- Capitata Yew: This tree has a conical shape and grows to about 50 feet tall.
- Fastigiata Yew: This tree grows in an extremely narrow columnar shape to about 10 feet tall.
- Green Wave Yew: This yew is a spreading form that grows about four feet tall and eight feet wide.
Three other Yew tree types – Florida, Mexican, and Pacific – are so rare they often appear on the list of threatened or endangered trees. In fact, in the early 1970s, the Pacific Yew was removed from the commercial tree market after scientists found the tree’s bark contained taxol. Taxol, the compound used to create a powerful cancer-fighting drug, led to the tree to being overharvested in parts of North America. Consequently, a ban was put in place to keep it from becoming extinct.
A Plant for the Future
Planting a yew correctly is an endowment to future generations as they are capable of living for several thousand years! Such longevity adds a special dimension to the hobby of horticulture.
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The tree of Eternity
Plant a tree to remember those who died in the War of Wars.
2018 marks the 100th anniversary of the First World War.
A war of useless slaughter and appalling suffering of the young and brave.
On the 11th November 1918 the guns ceased firing and the world grew still although the horror and destruction of life and values remain with us to this day. And still we go to war!
To remember them we have chosen the Yew tree, the Symbolism of Resurrection, to plant to commemorate those that lost their lives and those whose lives were changed forever by the outbreak of war on August 4th 1914.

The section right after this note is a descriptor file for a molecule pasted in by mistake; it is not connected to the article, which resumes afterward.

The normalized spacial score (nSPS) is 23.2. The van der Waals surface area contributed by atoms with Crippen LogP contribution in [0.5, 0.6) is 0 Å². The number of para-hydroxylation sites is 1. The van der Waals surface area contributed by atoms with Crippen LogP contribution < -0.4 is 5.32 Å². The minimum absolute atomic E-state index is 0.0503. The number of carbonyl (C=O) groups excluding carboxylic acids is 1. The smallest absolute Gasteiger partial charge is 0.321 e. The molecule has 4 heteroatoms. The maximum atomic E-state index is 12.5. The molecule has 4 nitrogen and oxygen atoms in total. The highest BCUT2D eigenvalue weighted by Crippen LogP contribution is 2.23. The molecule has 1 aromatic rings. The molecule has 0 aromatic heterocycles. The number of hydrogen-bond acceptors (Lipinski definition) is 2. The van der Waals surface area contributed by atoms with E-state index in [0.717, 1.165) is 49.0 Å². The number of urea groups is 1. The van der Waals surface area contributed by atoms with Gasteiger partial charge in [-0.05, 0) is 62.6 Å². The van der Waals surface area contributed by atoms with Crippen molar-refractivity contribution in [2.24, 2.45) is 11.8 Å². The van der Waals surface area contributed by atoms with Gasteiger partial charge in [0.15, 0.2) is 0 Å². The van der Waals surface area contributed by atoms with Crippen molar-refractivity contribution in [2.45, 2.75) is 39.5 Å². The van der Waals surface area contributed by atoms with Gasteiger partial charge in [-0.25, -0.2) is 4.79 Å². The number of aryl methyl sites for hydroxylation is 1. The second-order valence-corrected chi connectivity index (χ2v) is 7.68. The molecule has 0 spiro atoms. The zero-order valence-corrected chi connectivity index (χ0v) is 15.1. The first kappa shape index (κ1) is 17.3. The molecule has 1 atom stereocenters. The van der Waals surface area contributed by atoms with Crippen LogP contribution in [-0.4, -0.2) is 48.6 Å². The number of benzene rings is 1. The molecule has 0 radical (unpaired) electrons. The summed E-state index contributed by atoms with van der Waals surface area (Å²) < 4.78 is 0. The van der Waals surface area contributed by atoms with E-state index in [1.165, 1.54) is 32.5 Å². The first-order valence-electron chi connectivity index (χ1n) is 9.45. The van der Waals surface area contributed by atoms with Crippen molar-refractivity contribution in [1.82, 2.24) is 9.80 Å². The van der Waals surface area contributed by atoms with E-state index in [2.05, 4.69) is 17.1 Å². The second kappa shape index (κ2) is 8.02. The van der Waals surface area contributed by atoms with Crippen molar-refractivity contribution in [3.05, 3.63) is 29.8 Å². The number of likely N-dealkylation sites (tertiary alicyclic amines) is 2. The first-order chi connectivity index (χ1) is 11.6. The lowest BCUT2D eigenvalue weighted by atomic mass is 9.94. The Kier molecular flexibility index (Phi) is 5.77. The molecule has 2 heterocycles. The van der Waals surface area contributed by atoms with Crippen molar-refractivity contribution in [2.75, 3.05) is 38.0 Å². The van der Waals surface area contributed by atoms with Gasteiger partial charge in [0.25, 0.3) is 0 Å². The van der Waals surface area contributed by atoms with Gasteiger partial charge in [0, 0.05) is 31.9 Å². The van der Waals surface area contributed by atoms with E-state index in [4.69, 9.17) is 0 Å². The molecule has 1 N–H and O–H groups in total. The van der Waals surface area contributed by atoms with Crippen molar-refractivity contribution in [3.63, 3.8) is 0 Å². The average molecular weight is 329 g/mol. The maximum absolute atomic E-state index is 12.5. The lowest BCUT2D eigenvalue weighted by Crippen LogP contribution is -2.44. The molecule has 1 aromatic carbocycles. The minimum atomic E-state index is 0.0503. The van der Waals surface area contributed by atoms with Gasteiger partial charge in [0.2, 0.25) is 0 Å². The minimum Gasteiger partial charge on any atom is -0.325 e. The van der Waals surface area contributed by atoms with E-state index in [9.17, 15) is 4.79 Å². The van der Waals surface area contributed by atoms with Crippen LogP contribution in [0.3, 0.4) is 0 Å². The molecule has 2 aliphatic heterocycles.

The evergreen Yew is a tree of extreme longevity and was revered as a sacred tree. The ancient custom of mourners putting sprigs of Yew into the graves of the departed showed that they believed death was not the end but a passing through into the continuance of life to come.
Yew trees are able to live for thousands of years, due to its ability of perpetual growth. It shows that the source of life is continually renews itself. Hence the planting of Yew to remember those who lived and died for their country.
Yews provide food and shelter for many birds and other wildlife. They are under threat and many magnificent old Yews have been chopped down for no other reason than the dreaded ‘Health and Safety’.
Please plant a Yew to honour and remember our War Dead for year to come.
For every tree ordered, Trees Direct will give a donation to the Royal British Legion.
In Flanders Field
In Flanders’ fields the poppies blow
Between the crosses, row by row,
That mark our place: and in the sky
The larks, still bravely singing fly
Scarce heard amid the guns below.
We are the dead. Short days ago
We lived, felt dawn, saw sunset glow,
Loved and were loved, and now we lie
In Flanders fields
Take up our quarrel with the foe;
To you from failing hands we throw
The torch; be yours to hold it high,
If ye break faith with us who die